God is pleased in Himself. Only His righteousness can satisfy His holy requirements. Because of His perfect holiness, anything less than His righteousness demands punishment for it falls short of the His glory. Perfect righteousness is the requirement for God – nothing less. Oh to hear the sweet words from heaven that there in that water is God in the flesh – very God in whom the Father is well pleased. There is no spot or blemish in Jesus Christ.
To be married with Christ – to be found in Him through repentance and faith allows our hearts to hear the same words from the Father. That through the miracle of regeneration and adoption into the kingdom through Christ we are seen by God as having His absolute perfect righteousness. A true believer can also share in the heavenly herald of “in whom I am well pleased” because of that glorious union with Christ. The believer becomes and will always be well pleasing to the Father only because of the glorious imputed righteousness of Jesus Christ. For “He made Him who knew no sin to become sin on our behalf so that we may have the righteousness of God in Him”. (2 Corinthians 5:21)
Oh to rejoice in the glorious doctrinal truths of Scripture! Do we truly take the time to simply meditate on the glorious truth that “God so loved the world that He sent His one and only Son”? A world that hates God and covered with sin. And when we come to the reality that one sin against God is infinitely worse than all worldly tragedies combined the magnitude of Christ choosing to come to save His bride is astounding. Isn’t it time we truly put amazing back into grace?
Let us also treasure this great truth and realize that if we are in Christ, not one thing we do good or bad changes are legal standing with God. Our performance (or lack thereof) has nothing to do with our justification. Christ and His performance has everything to do with our justification. What an amazing truth. And when we rightly understand this grace we will seek to live for Christ and seek to mortify sin all the more. For “how shall we who have died to sin continue to live in it?”
May we rejoice that in Christ we are safe and secure. The cross is truly the “double cure” as the hymn writer sings. Christ’s life, death, resurrection and ascension not only save us from the penalty of sin, which is God’s wrath and eternal damnation, but also from the power of sin – a changed life being progressively sanctified to be made more and more into the image of the very One who saved us. Because of Christ, and all because of Christ God is well pleased. There is peace between God and man all because of the merit of the Lamb who was worthy to be slain.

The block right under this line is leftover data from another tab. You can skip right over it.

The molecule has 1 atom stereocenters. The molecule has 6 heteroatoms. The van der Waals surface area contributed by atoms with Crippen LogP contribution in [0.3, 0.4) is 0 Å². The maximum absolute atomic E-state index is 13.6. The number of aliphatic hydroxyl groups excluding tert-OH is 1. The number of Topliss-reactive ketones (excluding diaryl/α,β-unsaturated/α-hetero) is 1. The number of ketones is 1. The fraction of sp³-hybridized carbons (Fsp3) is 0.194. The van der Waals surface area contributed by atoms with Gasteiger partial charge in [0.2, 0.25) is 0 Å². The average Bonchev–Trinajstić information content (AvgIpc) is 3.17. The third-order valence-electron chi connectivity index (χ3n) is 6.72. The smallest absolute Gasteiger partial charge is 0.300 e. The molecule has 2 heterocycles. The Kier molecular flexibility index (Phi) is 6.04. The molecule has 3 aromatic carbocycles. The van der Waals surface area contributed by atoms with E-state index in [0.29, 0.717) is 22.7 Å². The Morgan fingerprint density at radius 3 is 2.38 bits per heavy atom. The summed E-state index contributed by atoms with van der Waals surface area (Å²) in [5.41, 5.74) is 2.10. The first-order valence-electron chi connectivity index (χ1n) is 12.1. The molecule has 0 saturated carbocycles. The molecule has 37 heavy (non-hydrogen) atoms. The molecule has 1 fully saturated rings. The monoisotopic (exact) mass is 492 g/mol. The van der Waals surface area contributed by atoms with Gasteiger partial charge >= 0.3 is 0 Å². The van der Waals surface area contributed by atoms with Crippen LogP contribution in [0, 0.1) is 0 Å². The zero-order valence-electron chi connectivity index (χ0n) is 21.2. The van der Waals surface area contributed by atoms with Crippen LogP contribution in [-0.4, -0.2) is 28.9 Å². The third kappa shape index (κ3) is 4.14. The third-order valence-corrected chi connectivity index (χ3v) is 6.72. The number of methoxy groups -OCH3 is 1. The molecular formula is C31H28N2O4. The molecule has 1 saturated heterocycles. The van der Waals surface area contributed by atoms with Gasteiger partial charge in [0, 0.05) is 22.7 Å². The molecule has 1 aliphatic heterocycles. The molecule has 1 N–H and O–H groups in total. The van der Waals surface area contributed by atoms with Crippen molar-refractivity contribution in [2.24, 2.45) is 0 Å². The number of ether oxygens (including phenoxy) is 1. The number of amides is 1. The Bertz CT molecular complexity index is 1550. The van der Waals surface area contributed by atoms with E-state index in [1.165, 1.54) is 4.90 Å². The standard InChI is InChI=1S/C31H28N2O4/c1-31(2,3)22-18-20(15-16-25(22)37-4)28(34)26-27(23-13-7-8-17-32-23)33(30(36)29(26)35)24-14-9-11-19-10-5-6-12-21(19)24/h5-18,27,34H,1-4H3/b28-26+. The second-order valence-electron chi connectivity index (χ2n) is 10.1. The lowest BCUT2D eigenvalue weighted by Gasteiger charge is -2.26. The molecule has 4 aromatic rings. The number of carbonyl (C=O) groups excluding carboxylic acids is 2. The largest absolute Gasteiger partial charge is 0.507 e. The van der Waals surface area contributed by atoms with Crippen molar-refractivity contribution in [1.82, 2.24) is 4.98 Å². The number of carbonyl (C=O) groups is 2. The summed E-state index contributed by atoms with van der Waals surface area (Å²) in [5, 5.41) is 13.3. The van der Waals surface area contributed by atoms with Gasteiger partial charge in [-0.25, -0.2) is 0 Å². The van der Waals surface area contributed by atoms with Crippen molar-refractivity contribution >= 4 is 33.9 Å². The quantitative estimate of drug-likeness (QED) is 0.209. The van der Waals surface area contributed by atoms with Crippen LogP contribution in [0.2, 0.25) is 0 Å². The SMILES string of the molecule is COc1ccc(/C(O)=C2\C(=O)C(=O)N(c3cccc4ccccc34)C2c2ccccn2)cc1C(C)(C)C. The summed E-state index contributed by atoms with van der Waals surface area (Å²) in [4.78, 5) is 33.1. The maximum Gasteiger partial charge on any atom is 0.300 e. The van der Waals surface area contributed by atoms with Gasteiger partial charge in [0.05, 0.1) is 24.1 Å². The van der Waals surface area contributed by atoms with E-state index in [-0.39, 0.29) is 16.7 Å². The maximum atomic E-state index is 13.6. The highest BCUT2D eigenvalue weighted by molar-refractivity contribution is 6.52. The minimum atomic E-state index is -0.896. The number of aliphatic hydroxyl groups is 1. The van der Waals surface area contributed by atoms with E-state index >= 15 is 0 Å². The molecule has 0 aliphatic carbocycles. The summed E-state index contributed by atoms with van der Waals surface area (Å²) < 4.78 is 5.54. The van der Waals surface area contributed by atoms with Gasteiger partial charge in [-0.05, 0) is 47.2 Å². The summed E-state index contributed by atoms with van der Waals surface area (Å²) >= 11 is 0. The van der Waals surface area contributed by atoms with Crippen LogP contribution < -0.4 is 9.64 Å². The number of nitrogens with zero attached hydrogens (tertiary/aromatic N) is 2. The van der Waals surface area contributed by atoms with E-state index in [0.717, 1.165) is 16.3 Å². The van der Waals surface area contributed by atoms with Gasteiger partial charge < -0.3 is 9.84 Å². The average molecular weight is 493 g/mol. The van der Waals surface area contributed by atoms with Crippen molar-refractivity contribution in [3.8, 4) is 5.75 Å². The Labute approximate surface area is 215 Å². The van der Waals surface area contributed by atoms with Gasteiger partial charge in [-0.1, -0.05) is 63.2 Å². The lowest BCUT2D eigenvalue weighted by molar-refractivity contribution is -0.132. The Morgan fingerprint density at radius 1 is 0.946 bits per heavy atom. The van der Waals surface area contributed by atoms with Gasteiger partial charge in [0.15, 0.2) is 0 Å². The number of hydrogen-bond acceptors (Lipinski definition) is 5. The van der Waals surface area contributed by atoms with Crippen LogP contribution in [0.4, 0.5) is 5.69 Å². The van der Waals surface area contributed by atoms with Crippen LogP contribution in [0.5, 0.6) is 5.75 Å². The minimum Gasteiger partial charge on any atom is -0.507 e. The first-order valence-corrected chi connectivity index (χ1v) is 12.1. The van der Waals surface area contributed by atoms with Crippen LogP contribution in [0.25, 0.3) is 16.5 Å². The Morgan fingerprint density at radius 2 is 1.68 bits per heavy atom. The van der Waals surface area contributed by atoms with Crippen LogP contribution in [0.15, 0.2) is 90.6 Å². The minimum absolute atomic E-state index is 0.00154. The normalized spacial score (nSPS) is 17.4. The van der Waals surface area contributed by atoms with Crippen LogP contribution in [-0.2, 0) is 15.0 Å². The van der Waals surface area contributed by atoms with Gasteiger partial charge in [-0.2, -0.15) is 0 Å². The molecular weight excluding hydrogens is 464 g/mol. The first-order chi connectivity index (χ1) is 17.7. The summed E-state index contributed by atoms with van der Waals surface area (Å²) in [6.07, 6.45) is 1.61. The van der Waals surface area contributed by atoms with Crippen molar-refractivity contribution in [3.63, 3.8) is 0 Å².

Soli Deo Gloria!
Therefore when Jesus had received the sour wine, He said, “It is finished!” And He bowed His head and gave up His spirit. John 19:30
“Has Christ perfected and completely finished all His work for us? How sweet a relief is this to them that believe in Him against the defects and imperfections of all our services. There is nothing finished that we do: all our duties are imperfect. Oh there is much sin and vanity in the best of our duties; but here is the grand relief, and that which answers to all our doubts and fears upon that account: Jesus Christ has finished all His work, though we can finish none of ours; and so, though we be defective, poor, imperfect creatures in ourselves, yet we are complete in Him. (Col. 2:9-10) Though we cannot perfectly obey, or fulfill one command of the law, yet is “the righteousness of the law fulfilled in us that believe.” (Rom. 8:4) Christ’s complete obedience makes us complete, and without fault before God. It is true, we ought to be humbled for our defects, and troubled for every failing in obedience; but we should not be discouraged, though multitudes of weaknesses be upon us, and many infirmities compass us about in every duty: though we have no righteousness of our own, yet, of God, Christ “is made unto us righteousness;” and that righteousness is infinitely better than ours: instead of our own, we have His. Oh, blessed be God for Christ’s perfect righteousness!” – John Flavel (from the Fountain of Life, pg. 429)
In his autobiography Seen and Heard, itinerant Scottish evangelist James McKendrick tells of the glorious conversion of George Mayes, known for miles around as the most outrageous sinner in his district. When McKendrick returned some time later to the area where Mayes lived, however, he found him in a troubled state of soul. “I don’t seem to feel as I did,” George lamented. “George”, said McKendrick, “if you had a shilling in your pocket and felt wonderfully happy, would the shilling be worth fifteen pence because you felt happy? “No,” said George. “Well, how much would it be worth?” “Just twelve pence,” he answered. “And suppose, if you were miserable and had a shilling in your pocket, would it only be worth nine pence because you are miserable?” Again, George responded, “No.” “How much then?” asked McKendrick. “Just twelve pence,” said George. “Well do you see your joy does not add to the value of the shilling, nor your misery take from its value, and that it is worth twelve pence no matter how you feel?” “Yes, that is what I believe,” George replied. “Then tell me – is it your happy feelings or the blood of Christ that puts your sins away?” “Oh it is the blood of Christ,” George responded. “Then don’t you see that when you are happy you are not more safe, and when unhappy you are not less safe? It is the blood of Christ that puts your sins away, and makes you safe, and keeps you safe all year round,” Kendrick concluded. To this we can say “Hallelujah!”
Christian, are you looking inside for confidence? You will never have it! Even the massive anchors of ocean vessels will do no good if they are cast inside the hold. They must be cast outside of the ship! Cast your anchor on Jesus Christ! Put all your trust in Him! His righteousness alone is your confidence and your hope.
- Charles Leiter from Justification and Regeneration